28. How I Became a Famous Novelist by Steve Hely
  29. Constance: The Tragic and Scandalous Life of Mrs Oscar Wilde by Franny Moyle
  30. History of a Pleasure Seeker by Richard Mason
  31. The Art of Fiction by David Lodge
  32. Pure by Andrew Miller
  33. Childish Loves by Benjamin Markovits
  34. The Somnambulist by Essie Fox
  35. The Night Circus by Erin Morgenstern
  36. Cloud Atlas by David Mitchell
  37. Jamrach’s Menagerie by Carol Birch
  38. The Campus Trilogy by David Lodge
  39. The British Museum is Falling Down by David Lodge (December)
  40. How to Write a Sentence and How to Read One by Stanley Fish (December)
  41. The Portrait of Mr W.H. by Oscar Wilde (again – a neglected classic) (December)


  1. I’ve been meaning to read ‘The Night Circus’ and ‘Gillespie and I’. Thanks for your review.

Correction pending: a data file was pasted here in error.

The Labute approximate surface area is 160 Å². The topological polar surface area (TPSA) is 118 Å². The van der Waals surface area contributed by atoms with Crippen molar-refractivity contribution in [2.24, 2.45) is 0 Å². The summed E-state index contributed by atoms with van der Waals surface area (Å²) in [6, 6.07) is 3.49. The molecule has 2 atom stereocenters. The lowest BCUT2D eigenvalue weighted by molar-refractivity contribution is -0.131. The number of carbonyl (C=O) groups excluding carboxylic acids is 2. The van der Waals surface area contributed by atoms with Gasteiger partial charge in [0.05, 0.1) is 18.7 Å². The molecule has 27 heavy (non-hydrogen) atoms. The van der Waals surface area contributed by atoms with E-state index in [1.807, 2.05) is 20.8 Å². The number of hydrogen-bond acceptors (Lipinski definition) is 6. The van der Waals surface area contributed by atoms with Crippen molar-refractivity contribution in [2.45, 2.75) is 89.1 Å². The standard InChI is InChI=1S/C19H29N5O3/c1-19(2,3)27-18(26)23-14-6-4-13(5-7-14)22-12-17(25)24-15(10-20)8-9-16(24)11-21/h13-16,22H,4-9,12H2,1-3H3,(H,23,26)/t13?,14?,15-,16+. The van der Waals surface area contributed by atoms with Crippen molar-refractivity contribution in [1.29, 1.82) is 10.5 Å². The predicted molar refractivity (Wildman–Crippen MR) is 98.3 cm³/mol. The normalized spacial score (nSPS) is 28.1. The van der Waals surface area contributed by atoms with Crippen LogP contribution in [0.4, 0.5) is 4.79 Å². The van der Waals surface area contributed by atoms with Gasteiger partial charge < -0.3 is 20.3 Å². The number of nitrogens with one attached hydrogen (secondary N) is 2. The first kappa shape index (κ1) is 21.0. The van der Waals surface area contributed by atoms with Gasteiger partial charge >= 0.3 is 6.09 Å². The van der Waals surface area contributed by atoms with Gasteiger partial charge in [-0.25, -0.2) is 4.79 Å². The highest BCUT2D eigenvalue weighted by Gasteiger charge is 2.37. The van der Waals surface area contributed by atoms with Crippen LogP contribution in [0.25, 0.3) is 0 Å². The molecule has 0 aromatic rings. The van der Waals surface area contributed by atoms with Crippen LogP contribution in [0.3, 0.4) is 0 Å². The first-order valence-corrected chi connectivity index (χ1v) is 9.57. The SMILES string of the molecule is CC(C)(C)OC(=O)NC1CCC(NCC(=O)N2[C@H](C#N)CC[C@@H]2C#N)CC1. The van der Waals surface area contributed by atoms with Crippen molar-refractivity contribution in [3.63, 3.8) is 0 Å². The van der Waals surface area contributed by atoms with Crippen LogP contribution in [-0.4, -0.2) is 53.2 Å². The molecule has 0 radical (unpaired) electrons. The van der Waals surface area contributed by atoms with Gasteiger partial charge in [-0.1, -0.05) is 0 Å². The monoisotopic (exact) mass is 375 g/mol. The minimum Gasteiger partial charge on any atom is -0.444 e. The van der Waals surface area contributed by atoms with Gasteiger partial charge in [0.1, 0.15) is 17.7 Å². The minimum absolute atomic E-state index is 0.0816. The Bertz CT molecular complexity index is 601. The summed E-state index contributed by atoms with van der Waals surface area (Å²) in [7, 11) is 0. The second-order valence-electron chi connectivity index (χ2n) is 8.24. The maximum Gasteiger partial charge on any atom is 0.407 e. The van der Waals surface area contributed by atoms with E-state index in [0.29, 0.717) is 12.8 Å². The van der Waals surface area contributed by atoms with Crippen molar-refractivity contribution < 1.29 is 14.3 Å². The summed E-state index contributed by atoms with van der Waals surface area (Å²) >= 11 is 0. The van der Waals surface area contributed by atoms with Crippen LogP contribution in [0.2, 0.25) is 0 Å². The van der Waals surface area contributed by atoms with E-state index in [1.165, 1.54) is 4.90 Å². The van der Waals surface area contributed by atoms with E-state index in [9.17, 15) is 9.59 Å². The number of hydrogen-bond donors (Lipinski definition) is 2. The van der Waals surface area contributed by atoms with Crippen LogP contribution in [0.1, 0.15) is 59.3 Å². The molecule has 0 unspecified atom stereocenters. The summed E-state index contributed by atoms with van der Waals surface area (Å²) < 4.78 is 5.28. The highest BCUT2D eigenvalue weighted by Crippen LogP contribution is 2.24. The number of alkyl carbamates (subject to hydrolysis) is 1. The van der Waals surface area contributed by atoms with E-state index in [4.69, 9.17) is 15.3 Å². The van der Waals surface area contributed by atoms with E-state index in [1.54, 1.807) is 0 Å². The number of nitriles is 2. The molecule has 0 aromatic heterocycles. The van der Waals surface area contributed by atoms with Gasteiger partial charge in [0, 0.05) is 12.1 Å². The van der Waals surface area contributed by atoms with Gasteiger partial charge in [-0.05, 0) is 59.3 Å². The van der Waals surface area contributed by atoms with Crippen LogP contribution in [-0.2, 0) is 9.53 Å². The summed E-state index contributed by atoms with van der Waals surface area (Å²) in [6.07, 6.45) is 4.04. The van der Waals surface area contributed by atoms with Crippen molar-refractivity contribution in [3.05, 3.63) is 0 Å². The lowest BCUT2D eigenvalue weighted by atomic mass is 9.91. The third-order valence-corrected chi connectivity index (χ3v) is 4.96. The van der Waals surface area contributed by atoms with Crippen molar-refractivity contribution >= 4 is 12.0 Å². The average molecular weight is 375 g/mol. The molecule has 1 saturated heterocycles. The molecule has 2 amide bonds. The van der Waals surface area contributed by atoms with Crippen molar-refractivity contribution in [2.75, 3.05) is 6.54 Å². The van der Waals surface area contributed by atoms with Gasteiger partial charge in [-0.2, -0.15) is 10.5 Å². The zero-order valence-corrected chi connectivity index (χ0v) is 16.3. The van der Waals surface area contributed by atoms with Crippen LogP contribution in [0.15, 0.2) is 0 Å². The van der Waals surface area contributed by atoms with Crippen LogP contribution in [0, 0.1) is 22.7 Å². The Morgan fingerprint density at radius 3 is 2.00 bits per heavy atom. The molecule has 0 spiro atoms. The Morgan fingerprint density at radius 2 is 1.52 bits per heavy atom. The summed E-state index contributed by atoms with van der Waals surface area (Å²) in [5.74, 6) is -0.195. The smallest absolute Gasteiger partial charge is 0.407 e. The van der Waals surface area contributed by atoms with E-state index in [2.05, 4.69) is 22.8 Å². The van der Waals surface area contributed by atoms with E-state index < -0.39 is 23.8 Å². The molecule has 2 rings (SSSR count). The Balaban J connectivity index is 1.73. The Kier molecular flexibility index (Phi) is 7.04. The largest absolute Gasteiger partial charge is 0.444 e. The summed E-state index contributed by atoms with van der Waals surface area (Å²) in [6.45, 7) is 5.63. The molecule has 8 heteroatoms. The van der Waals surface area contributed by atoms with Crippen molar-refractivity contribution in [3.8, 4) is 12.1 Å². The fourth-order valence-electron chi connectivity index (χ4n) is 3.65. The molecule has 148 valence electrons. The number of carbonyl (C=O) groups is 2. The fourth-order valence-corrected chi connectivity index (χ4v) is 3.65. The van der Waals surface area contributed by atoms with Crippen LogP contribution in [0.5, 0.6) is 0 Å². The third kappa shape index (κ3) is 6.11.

I’ve heard good things on other websites, but they seem wonderful from this post.


    1. I was wary of The Night Circus because there had been so much marketing and publicity hype, but it is enjoyable as a very visual, dream-like fable. It’s not surprising that the writer is also an artist.

      Gillespie and I sneaks up on you. It’s a tale with a creepy twist, which makes it very hard to write about without giving the game away. When I finished, I wanted to go back and read it all again from the start.